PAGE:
Fabric have an incredible looking Friday night coming up soon, and we have a pair of tickets to give away to it, as well as Fabric mix CDs from Pearson Sound and Ben UFO.
Hessle Audio regular Elgato is the latest producer to start his own label, kicking off with the much sought after “Dunkel Jam”.
Peverelist and Kowton have individually been responsible for some of the most inventive dance music to come out of Bristol in recent times; though both have been creating genetic hybrids of dubstep, garage and grime for longer than the term “bass music” has existed, both seem to have hit a creative stride of late thanks to the Livity Sound label they run with Asusu and its accompanying live show. Like many artists who free themselves up by striking out on their own with a label that requires little more than a short run of vinyl and a hand stamp, it seems to have teased the most exciting material out of the pair.
Monochrone strobes sync perfectly with the typically uncompromising slab of slumped techno that is Bandshell’s “Landfill”.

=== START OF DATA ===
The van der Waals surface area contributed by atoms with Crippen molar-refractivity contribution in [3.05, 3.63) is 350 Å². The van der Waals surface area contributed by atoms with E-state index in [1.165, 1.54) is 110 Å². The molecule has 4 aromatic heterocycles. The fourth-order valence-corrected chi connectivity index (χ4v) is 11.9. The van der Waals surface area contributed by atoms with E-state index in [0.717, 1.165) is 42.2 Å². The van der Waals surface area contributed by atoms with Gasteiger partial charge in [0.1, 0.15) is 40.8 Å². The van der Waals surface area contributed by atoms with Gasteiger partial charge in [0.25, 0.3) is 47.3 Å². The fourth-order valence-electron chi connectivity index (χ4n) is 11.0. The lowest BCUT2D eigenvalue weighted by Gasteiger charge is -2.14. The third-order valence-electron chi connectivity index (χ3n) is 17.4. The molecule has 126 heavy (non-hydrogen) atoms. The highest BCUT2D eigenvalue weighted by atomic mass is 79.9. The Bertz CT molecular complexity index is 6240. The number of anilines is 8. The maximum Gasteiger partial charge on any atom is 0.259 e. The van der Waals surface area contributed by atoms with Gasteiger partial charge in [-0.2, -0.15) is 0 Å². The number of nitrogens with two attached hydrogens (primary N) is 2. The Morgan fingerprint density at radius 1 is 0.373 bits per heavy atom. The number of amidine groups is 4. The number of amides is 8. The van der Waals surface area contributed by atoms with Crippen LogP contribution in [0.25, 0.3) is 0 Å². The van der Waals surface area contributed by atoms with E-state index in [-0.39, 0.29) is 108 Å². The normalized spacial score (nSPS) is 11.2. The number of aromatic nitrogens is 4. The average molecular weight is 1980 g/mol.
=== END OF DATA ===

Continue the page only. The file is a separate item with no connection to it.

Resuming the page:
Making your debut appearance on Hessle Audio ensures a certain degree of attention is always going to be thrown your way, but what was truly compelling about Bandshell’s three track Dust March release from last year was the stifling atmosphere and sense of sinking paranoia across each differing track. This is evidently an approach the producer is looking to explore further with “Landfill”, taken from the forthcoming Caustic View EP; its release which marks the third emission from the increasingly interesting Mute sub-label Liberation Technologies, who came to life last year with releases from Laurel Halo side-project King Felix and the previously defunct Regis and Surgeon project British Murder Boys.
Video directed by Nic Hamilton
Bristol duo Peverelist and Kowton combine on the first Hessle Audio release of 2013.
Hessle Audio’s Ben UFO will helm the 67th entry in the Fabriclive series, with an expectedly wide-ranging mix featuring tracks from the likes of Blawan, DJ Sotofett, Delroy Edwards and Pangaea.